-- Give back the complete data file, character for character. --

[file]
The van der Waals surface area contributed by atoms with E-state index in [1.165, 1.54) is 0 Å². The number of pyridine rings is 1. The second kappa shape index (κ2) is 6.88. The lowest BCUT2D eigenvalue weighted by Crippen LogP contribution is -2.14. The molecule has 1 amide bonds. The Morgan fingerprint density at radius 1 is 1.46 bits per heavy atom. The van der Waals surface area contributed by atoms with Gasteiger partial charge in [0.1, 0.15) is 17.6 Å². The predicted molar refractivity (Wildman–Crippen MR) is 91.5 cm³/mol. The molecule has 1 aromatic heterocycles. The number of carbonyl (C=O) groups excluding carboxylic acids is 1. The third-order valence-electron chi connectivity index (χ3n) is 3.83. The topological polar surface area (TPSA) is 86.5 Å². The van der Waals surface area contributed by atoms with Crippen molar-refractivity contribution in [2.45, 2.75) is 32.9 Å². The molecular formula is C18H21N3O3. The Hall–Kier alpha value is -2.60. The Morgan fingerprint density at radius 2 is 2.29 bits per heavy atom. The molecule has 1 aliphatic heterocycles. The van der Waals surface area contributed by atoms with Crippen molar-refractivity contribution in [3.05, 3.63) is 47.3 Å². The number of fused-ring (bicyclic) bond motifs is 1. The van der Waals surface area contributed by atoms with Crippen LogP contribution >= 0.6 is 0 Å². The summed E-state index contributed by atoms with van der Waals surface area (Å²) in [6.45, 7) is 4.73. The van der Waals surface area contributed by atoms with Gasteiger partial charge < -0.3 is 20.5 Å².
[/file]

The van der Waals surface area contributed by atoms with E-state index in [1.165, 1.54) is 0 Å². The number of pyridine rings is 1. The second kappa shape index (κ2) is 6.88. The lowest BCUT2D eigenvalue weighted by Crippen LogP contribution is -2.14. The molecule has 1 amide bonds. The Morgan fingerprint density at radius 1 is 1.46 bits per heavy atom. The van der Waals surface area contributed by atoms with Gasteiger partial charge in [0.1, 0.15) is 17.6 Å². The predicted molar refractivity (Wildman–Crippen MR) is 91.5 cm³/mol. The molecule has 1 aromatic heterocycles. The number of carbonyl (C=O) groups excluding carboxylic acids is 1. The third-order valence-electron chi connectivity index (χ3n) is 3.83. The topological polar surface area (TPSA) is 86.5 Å². The van der Waals surface area contributed by atoms with Crippen molar-refractivity contribution in [2.45, 2.75) is 32.9 Å². The molecular formula is C18H21N3O3. The Hall–Kier alpha value is -2.60. The Morgan fingerprint density at radius 2 is 2.29 bits per heavy atom. The molecule has 1 aliphatic heterocycles. The van der Waals surface area contributed by atoms with Crippen molar-refractivity contribution in [3.05, 3.63) is 47.3 Å². The number of fused-ring (bicyclic) bond motifs is 1. The van der Waals surface area contributed by atoms with Crippen LogP contribution >= 0.6 is 0 Å². The summed E-state index contributed by atoms with van der Waals surface area (Å²) in [6.45, 7) is 4.73. The van der Waals surface area contributed by atoms with Gasteiger partial charge < -0.3 is 20.5 Å².